And you’re introducing a new singer, Lauran Beluzo to smooth jazz audiences….

Lauran is a two-time winner of Amateur Night at the Apollo and was on American idol 3 years ago. Lauran is well known in her hometown of Springfield, MA and is essentially a local celebrity having been on TV and newspapers in the market. She has done several residencies at local Clubs and has always been in high demand for Weddings, Family Gatherings, and local events.


In addition to performing, Lauran teaches Music and is adored by her young students. I really want everyone to see the video because her awesome presence is literally like a shining light. My partner Mike Rogers feels that Lauran is Judy Garland re-incarnated and I see a lot of Billie Holiday in her.


How have you mixed a career as a promoter and a musician?

By making calls and doing emails all day and by practicing guitar and writing songs at night.


On my easier days, if here is such a thing, I’ll spend time in the Studio with Mike Rogers but a lot of times we divide and concur. Some of my studio skills have atrophied because Mike is such a skillful engineer and Producer. I have literally forgotten how to comp a vocal or instrument part in a hands-on way. Mike is a master at that and having had huge hits, it’s pointless to get in his way. I go all the way back to doing all my recording on a Teac 4 track, in my first home studio and getting some pretty good masters. For the serious releases, back in the day I did do my work at Electric Lady, the PowerStation & the Hit Factory and always had top flight engineers. I remember 1 night though in the Brill Building where I did a mix and engineered it myself. But those days are gone. Mike has us covered and I concentrate much more on the actual song writing and sometimes the guitar playing. I always viewed myself as a Song Writer first and optimistically I feel I’ve gotten better at that, mostly in terms of polishing the music and making sure the finished work is the best it can be.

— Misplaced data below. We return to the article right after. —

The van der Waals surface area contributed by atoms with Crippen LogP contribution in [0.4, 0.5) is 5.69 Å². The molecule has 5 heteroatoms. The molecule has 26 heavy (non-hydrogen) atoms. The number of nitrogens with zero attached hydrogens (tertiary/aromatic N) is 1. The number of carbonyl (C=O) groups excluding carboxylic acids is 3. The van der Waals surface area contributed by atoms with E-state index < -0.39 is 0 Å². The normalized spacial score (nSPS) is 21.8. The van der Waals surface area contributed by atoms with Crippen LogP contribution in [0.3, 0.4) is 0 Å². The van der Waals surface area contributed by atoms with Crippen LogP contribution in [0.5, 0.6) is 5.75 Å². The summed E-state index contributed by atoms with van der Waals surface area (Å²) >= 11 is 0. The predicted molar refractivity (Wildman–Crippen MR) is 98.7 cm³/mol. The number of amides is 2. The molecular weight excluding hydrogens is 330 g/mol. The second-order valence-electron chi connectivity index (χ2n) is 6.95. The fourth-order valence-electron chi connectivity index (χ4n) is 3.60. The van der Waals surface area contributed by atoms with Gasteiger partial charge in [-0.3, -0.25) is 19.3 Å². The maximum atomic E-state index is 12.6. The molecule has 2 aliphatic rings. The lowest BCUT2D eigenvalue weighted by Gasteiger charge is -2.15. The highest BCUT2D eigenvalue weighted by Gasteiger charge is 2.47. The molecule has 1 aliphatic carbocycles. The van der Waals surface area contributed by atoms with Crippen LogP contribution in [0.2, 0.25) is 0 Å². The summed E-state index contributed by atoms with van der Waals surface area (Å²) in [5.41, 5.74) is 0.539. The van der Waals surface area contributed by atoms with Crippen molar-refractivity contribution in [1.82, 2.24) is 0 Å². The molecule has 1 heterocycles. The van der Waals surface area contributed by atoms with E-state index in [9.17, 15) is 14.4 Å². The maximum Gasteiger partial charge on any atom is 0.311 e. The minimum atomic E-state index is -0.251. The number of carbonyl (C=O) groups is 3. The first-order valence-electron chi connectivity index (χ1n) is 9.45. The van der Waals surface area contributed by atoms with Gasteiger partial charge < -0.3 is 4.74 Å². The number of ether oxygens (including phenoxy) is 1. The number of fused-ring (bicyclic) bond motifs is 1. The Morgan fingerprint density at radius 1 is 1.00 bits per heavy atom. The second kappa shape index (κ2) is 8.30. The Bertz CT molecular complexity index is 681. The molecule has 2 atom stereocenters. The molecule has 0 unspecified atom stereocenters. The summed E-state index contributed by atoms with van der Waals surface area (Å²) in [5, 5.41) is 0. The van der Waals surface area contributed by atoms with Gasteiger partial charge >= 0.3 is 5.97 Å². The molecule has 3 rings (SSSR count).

How did you get into ‘smooth jazz’?